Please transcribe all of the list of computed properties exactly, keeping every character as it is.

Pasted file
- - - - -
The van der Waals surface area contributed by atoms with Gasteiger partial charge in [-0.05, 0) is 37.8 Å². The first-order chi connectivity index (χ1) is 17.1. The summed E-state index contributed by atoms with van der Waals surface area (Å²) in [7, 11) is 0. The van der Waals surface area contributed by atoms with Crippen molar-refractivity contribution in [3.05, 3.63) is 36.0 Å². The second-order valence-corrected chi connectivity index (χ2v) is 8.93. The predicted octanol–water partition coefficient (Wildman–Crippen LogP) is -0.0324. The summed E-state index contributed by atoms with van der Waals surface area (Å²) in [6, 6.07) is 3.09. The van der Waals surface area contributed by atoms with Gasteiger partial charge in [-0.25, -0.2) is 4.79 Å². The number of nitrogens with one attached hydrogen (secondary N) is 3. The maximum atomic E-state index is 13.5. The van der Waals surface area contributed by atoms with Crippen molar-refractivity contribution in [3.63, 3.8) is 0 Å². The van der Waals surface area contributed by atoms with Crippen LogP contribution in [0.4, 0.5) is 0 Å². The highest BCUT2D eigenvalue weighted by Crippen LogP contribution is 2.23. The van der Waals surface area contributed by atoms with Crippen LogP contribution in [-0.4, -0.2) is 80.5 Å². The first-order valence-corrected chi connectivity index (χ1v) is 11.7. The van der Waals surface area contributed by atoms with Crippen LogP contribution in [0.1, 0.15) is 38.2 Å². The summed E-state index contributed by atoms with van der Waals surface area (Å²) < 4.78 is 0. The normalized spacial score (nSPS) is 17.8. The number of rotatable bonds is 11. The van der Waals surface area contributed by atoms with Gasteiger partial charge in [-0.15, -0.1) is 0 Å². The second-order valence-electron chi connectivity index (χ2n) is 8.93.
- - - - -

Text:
The van der Waals surface area contributed by atoms with Gasteiger partial charge in [-0.05, 0) is 37.8 Å². The first-order chi connectivity index (χ1) is 17.1. The summed E-state index contributed by atoms with van der Waals surface area (Å²) in [7, 11) is 0. The van der Waals surface area contributed by atoms with Crippen molar-refractivity contribution in [3.05, 3.63) is 36.0 Å². The second-order valence-corrected chi connectivity index (χ2v) is 8.93. The predicted octanol–water partition coefficient (Wildman–Crippen LogP) is -0.0324. The summed E-state index contributed by atoms with van der Waals surface area (Å²) in [6, 6.07) is 3.09. The van der Waals surface area contributed by atoms with Gasteiger partial charge in [-0.25, -0.2) is 4.79 Å². The number of nitrogens with one attached hydrogen (secondary N) is 3. The maximum atomic E-state index is 13.5. The van der Waals surface area contributed by atoms with Crippen molar-refractivity contribution in [3.63, 3.8) is 0 Å². The van der Waals surface area contributed by atoms with Crippen LogP contribution in [0.4, 0.5) is 0 Å². The highest BCUT2D eigenvalue weighted by Crippen LogP contribution is 2.23. The van der Waals surface area contributed by atoms with Crippen LogP contribution in [-0.4, -0.2) is 80.5 Å². The first-order valence-corrected chi connectivity index (χ1v) is 11.7. The van der Waals surface area contributed by atoms with Crippen LogP contribution in [0.1, 0.15) is 38.2 Å². The summed E-state index contributed by atoms with van der Waals surface area (Å²) < 4.78 is 0. The normalized spacial score (nSPS) is 17.8. The number of rotatable bonds is 11. The van der Waals surface area contributed by atoms with Gasteiger partial charge in [-0.15, -0.1) is 0 Å². The second-order valence-electron chi connectivity index (χ2n) is 8.93.